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I'm looking at a Signals and Systems problem, and the question asks to show the inverse fourier transform of \$f(w)=\operatorname{rect}(\frac{w-10}{2\pi})\$ is:

$$\mathcal{F}_{t}^{-1}[f(w)]=\operatorname{sinc}(\pi t)e^{10jt}$$

I can see that \$\operatorname{rect}(x)\$ becomes \$1\$ over the interval \$-1/2\$ to \$1/2\$, but how is it affected by a more complex function? In the solutions we were given the bounds become \$10-\pi\$ to \$10+\pi\$. How did they get to these bounds?

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\$\operatorname{rect}(\cdot)\$ is a function that has value \$1\$ if whatever appears inside those parentheses (it's called the argument of the rect function and I used \$\cdot\$ instead of some algebraic variable as a place holder) has value between \$-\frac 12\$ and \$+\frac 12\$. Otherwise, when the argument is strictly smaller than \$-\frac 12\$ (or strictly larger than \$+\frac 12\$), \$\operatorname{rect}(\cdot)\$ has value \$0\$. In your instance, you need to ask

For what values of \$\omega\$ does \$\displaystyle \frac{\omega - 10}{2\pi}\$ equal a number between \$-\frac 12\$ and \$\frac 12\$?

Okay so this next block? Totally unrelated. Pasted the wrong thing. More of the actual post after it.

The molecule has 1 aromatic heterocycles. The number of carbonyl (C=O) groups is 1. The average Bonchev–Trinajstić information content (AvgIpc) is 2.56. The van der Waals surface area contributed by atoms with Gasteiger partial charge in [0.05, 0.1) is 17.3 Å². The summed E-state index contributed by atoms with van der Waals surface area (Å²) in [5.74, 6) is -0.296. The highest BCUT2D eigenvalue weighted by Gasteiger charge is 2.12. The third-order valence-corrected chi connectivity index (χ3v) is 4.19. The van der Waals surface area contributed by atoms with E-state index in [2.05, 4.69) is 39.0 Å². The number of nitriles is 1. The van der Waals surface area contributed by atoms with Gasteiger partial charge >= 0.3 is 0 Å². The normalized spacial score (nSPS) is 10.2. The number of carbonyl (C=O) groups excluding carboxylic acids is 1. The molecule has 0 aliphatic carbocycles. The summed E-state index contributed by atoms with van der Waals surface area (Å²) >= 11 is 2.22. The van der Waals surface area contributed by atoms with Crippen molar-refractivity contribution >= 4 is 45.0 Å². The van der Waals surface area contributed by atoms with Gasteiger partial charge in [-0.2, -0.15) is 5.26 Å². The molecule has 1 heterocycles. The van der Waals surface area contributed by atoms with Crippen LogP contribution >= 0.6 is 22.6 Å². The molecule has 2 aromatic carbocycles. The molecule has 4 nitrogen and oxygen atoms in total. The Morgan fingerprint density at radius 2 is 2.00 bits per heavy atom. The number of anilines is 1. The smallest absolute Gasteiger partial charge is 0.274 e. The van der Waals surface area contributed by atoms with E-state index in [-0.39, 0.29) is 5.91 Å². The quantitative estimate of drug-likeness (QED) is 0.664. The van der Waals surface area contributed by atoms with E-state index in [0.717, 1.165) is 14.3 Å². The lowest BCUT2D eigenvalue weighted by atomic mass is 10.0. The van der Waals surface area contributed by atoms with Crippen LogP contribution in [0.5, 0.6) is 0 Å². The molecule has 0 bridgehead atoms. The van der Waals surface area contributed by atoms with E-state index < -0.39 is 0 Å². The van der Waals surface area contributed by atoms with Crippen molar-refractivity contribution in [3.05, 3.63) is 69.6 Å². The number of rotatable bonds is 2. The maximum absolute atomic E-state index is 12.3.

and a little thought will show, I hope, that \$\omega\$ must be in the interval from \$10-\pi\$ to \$10 + \pi\$. If you have trouble deriving this, try and find the value of \$\omega\$ that makes \$\displaystyle \frac{\omega - 10}{2\pi}\$ equal exactly \$-\frac 12\$ and then, lather, rinse and repeat for exactly \$\frac 12\$.

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  • \$\begingroup\$ That makes sense. In other words, set the function inside of rect equal to -1/2 then 1/2. \$\endgroup\$ – JFA Apr 21 '14 at 0:49
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In general, we have $$ F^{-1}[rect(\frac{\omega}{A})]=\frac{A}{2\pi}sinc(\frac{At}{2}) $$

Applying the frequency shift property of fourier transforms $$ f(t)e^{j\omega_0t}\Longleftrightarrow F(\omega-\omega_0) $$

we get

$$ F^{-1}[rect(\frac{\omega-\omega_0}{A})]=e^{j\omega_0t}\frac{A}{2\pi}sinc(\frac{At}{2}) $$

In your case $$A=2\pi,\omega_0=10$$

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